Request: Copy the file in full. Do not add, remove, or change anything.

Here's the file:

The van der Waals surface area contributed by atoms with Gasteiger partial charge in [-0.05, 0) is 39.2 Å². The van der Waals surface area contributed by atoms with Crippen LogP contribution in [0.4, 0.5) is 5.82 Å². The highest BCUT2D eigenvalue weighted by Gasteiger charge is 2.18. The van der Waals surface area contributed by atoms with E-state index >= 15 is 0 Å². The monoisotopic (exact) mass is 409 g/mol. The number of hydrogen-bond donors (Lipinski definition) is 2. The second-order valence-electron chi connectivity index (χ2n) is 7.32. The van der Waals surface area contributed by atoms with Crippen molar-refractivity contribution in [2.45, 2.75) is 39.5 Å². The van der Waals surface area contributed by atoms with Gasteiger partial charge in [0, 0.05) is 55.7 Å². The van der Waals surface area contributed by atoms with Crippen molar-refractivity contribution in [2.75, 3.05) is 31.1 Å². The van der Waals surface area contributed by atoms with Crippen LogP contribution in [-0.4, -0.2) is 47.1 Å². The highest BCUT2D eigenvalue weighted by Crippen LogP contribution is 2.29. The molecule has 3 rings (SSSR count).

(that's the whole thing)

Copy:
The van der Waals surface area contributed by atoms with Gasteiger partial charge in [-0.05, 0) is 39.2 Å². The van der Waals surface area contributed by atoms with Crippen LogP contribution in [0.4, 0.5) is 5.82 Å². The highest BCUT2D eigenvalue weighted by Gasteiger charge is 2.18. The van der Waals surface area contributed by atoms with E-state index >= 15 is 0 Å². The monoisotopic (exact) mass is 409 g/mol. The number of hydrogen-bond donors (Lipinski definition) is 2. The second-order valence-electron chi connectivity index (χ2n) is 7.32. The van der Waals surface area contributed by atoms with Crippen molar-refractivity contribution in [2.45, 2.75) is 39.5 Å². The van der Waals surface area contributed by atoms with Gasteiger partial charge in [0, 0.05) is 55.7 Å². The van der Waals surface area contributed by atoms with Crippen molar-refractivity contribution in [2.75, 3.05) is 31.1 Å². The van der Waals surface area contributed by atoms with Crippen LogP contribution in [-0.4, -0.2) is 47.1 Å². The highest BCUT2D eigenvalue weighted by Crippen LogP contribution is 2.29. The molecule has 3 rings (SSSR count).